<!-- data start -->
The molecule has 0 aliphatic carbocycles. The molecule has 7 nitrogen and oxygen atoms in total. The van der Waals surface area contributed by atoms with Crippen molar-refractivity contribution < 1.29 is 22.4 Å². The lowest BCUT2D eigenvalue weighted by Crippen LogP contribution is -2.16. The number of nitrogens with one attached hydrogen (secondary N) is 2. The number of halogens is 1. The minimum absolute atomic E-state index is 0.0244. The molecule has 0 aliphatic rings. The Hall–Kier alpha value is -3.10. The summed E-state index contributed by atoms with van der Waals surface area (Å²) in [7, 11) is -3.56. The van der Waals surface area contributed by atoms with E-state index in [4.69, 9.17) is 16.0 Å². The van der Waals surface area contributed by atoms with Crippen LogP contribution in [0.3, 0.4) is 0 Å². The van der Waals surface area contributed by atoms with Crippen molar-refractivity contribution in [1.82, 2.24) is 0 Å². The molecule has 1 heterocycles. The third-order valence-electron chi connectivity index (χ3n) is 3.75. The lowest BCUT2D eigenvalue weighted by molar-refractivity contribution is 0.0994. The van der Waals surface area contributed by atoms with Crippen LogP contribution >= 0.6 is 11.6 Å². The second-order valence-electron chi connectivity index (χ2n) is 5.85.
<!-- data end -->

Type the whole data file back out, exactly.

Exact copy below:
The molecule has 0 aliphatic carbocycles. The molecule has 7 nitrogen and oxygen atoms in total. The van der Waals surface area contributed by atoms with Crippen molar-refractivity contribution < 1.29 is 22.4 Å². The lowest BCUT2D eigenvalue weighted by Crippen LogP contribution is -2.16. The number of nitrogens with one attached hydrogen (secondary N) is 2. The number of halogens is 1. The minimum absolute atomic E-state index is 0.0244. The molecule has 0 aliphatic rings. The Hall–Kier alpha value is -3.10. The summed E-state index contributed by atoms with van der Waals surface area (Å²) in [7, 11) is -3.56. The van der Waals surface area contributed by atoms with E-state index in [4.69, 9.17) is 16.0 Å². The van der Waals surface area contributed by atoms with Crippen LogP contribution in [0.3, 0.4) is 0 Å². The van der Waals surface area contributed by atoms with Crippen molar-refractivity contribution in [1.82, 2.24) is 0 Å². The molecule has 1 heterocycles. The third-order valence-electron chi connectivity index (χ3n) is 3.75. The lowest BCUT2D eigenvalue weighted by molar-refractivity contribution is 0.0994. The van der Waals surface area contributed by atoms with Crippen LogP contribution >= 0.6 is 11.6 Å². The second-order valence-electron chi connectivity index (χ2n) is 5.85.